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Get OFF! Be on the alert for this bad bug

Oriental fruit flies detected near Wilton

Oriental fruit fly
The oriental fruit fly can devastate all kinds of crops
if it takes hold in the region. (Photo courtesy Martin
Hauser/ California Department of Food and Agriculture)

Have you seen this nasty little insect? If so, call the county ag office immediately.

Four male oriental fruit flies ( Bactrocera dorsalis ) were discovered in south Sacramento County near Wilton, according to the Sacramento County Agricultural Commissioner. That’s brought out an all-points alert and kicked into action an immediate eradication program while the county searches for more.

The invasive bugs, which eat more than 230 different crops, were first detected July 19, says the county. Dozens of traps have been placed in street trees in concentric circles extending 4.5 miles in each direction from the original finds. If more oriental fruit flies (or OFF) are found, that could trigger a quarantine.

In addition, the bug hunters have put out bait, mostly in street trees 8 to 10 feet off the ground, in a territory stretching 1.5 miles from the original detection. Those traps are baited with male OFF attractant plus a dash of the organic pesticide Spinosad. This combination has been successful in stopping other OFF infestations before they could grow.

The U.S. Department of Agriculture describes the insects this way: "Visible adult flies: somewhat larger than a house fly, the body color is variable but generally bright yellow with a dark "T" shaped marking on the abdomen. The wings are clear. The female has a pointed slender ovipositor to deposit eggs under the skin of host fruit. Visible larvae within infested fruit: legless, white to yellowish-white, and grow to a length of 0.4 (or 2/5) inches inside the host fruit."

Officials suspect that these particular fruit flies may have been accidentally transported to Sacramento County in fruit or vegetables brought illegally to California from OFF-infested regions of the world such as Taiwan and Hawaii.

“Invasive non-native fruit flies are serious pests for California’s agricultural industry and backyard gardens,” said Sacramento County Agricultural Commissioner Chris Flores. “These recent detections on the heels of a recent oriental fruit fly detection in the community of Rancho Murrieta reminds us that we need to remain vigilant in protecting our agricultural and natural resources. When traveling abroad or mailing packages to California, we urge the public not to bring back or ship fruits and vegetables as they are pathways for oriental fruit flies and other invasive species entering our state.”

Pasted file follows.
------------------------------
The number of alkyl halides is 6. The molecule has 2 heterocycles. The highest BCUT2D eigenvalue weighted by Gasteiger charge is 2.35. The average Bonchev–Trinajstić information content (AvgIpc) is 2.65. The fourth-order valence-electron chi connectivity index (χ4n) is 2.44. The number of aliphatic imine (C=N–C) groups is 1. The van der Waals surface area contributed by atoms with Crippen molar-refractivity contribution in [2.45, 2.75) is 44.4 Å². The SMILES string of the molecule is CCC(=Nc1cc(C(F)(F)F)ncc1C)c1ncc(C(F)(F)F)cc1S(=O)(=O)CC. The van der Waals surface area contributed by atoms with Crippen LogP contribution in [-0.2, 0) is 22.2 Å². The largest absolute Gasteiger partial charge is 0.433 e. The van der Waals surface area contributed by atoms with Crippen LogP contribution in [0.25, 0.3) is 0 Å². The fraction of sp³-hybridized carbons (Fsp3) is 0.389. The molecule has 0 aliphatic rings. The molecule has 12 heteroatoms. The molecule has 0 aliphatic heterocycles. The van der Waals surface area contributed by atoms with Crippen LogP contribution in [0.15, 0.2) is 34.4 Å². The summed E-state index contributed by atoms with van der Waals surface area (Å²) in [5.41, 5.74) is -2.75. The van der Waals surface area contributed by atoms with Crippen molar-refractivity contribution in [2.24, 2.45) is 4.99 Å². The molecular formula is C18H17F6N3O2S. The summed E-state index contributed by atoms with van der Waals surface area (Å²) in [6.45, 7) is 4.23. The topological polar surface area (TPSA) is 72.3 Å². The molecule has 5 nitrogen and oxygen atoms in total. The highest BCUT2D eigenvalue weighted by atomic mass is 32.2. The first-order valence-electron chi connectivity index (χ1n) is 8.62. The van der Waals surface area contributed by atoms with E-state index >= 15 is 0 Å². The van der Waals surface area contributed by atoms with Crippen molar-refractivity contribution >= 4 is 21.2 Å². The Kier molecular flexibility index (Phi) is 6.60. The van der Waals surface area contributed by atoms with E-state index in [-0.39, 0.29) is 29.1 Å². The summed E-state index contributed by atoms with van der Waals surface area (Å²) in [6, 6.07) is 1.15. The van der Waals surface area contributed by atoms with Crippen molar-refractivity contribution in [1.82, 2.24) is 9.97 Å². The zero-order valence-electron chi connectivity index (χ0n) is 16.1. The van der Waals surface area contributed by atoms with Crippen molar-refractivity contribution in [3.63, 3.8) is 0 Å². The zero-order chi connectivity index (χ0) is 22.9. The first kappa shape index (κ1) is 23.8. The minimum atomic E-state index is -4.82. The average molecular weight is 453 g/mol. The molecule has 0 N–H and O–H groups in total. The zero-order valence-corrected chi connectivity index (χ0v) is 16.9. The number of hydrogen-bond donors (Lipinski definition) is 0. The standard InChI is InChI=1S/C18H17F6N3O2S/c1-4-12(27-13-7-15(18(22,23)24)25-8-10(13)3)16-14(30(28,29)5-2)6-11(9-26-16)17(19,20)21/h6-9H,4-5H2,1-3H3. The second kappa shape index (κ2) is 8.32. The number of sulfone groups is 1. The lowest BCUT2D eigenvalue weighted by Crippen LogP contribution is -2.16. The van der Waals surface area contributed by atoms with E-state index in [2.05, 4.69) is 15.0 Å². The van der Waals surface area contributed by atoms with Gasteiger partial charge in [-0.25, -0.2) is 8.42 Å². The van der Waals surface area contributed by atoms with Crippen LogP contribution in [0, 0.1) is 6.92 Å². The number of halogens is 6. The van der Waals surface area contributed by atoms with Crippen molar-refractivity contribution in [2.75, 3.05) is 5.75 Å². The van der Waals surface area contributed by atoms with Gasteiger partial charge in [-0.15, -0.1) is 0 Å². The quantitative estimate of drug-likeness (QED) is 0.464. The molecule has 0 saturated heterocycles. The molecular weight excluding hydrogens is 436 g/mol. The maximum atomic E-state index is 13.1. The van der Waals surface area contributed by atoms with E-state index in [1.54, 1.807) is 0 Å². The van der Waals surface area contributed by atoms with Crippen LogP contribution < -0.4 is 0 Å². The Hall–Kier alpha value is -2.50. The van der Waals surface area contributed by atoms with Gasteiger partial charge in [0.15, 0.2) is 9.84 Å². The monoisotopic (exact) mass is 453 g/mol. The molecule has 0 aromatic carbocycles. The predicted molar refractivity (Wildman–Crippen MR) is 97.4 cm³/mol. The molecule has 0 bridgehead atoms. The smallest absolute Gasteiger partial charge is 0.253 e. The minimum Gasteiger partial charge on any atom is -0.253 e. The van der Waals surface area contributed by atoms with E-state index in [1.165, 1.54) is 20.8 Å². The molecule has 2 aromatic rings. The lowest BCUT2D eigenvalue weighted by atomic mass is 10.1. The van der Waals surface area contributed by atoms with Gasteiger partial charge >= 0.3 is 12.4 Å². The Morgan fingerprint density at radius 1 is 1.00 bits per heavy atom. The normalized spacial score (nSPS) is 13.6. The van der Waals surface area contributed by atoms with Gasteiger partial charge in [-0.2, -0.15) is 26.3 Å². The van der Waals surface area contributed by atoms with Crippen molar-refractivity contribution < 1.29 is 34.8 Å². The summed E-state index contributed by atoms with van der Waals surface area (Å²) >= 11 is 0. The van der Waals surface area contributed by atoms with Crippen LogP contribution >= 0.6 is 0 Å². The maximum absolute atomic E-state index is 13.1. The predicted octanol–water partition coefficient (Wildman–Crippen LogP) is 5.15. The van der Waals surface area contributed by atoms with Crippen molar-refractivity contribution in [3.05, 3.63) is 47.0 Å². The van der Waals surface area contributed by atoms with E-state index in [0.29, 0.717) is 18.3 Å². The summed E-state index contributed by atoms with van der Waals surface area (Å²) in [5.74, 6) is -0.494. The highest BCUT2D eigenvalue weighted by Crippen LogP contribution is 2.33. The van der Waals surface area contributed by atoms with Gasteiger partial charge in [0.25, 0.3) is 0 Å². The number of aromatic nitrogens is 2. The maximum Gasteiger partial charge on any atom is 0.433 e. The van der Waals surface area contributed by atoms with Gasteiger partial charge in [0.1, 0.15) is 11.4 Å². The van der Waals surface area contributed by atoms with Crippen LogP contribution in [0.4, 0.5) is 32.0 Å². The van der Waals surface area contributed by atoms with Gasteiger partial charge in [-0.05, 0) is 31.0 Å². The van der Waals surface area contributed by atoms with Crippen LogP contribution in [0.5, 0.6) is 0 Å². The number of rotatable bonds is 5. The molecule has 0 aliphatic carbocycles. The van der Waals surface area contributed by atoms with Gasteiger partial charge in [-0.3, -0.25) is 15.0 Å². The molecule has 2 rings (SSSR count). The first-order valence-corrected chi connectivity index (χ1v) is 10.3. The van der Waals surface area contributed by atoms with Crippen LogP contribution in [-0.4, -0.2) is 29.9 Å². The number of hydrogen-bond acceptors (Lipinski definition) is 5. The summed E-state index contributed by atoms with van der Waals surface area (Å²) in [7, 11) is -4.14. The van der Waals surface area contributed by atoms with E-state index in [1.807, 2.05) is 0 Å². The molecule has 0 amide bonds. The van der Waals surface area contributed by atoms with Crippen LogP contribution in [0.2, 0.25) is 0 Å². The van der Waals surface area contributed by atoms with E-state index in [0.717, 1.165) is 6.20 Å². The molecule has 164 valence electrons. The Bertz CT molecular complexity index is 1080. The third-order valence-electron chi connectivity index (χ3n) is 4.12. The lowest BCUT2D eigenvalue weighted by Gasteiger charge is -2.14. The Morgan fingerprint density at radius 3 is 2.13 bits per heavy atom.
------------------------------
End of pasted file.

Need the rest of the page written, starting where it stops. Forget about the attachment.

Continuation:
Among the California crops at risk from OFF include apples and pears, all stone fruits, citrus, dates, avocados, peppers and tomatoes. According to the ag office, damage occurs when the female fruit fly lays her eggs inside the fruit. The eggs hatch into maggots, which tunnel through the flesh of the fruit and make it unfit for consumption.

If you think you’ve seen an oriental fruit fly, contact the Sacramento County Agricultural Commissioner’s office at 916-875-6603 or the California Department of Food and Agriculture’s Pest Hotline at 1-800-491-1899.


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Garden Checklist for week of May 19

Temperatures will be a bit higher than normal in the afternoons this week. Take care of chores early in the day – then enjoy the afternoon. It’s time to smell the roses.

* Plant, plant, plant! It’s prime planting season in the Sacramento area. If you haven’t already, it’s time to set out those tomato transplants along with peppers and eggplants. Pinch off any flowers on new transplants to make them concentrate on establishing roots instead of setting premature fruit.

* Direct-seed melons, cucumbers, summer squash, corn, radishes, pumpkins and annual herbs such as basil.

* Harvest cabbage, lettuce, peas and green onions.

* In the flower garden, direct-seed sunflowers, cosmos, salvia, zinnias, marigolds, celosia and asters.

* Plant dahlia tubers. Other perennials to set out include verbena, coreopsis, coneflower and astilbe.

* Transplant petunias, marigolds and perennial flowers such as astilbe, columbine, coneflowers, coreopsis, dahlias, rudbeckia and verbena.

* Keep an eye out for slugs, snails, earwigs and aphids that want to dine on tender new growth.

* Feed summer bloomers with a balanced fertilizer.

* For continued bloom, cut off spent flowers on roses as well as other flowering plants.

* Don’t forget to water. Seedlings need moisture. Deep watering will help build strong roots and healthy plants.

* Add mulch to the garden to help keep that precious water from evaporating. Mulch also cuts down on weeds. But don’t let it mound around the stems or trunks of trees or shrubs. Leave about a 6-inch to 1-foot circle to avoid crown rot or other problems.

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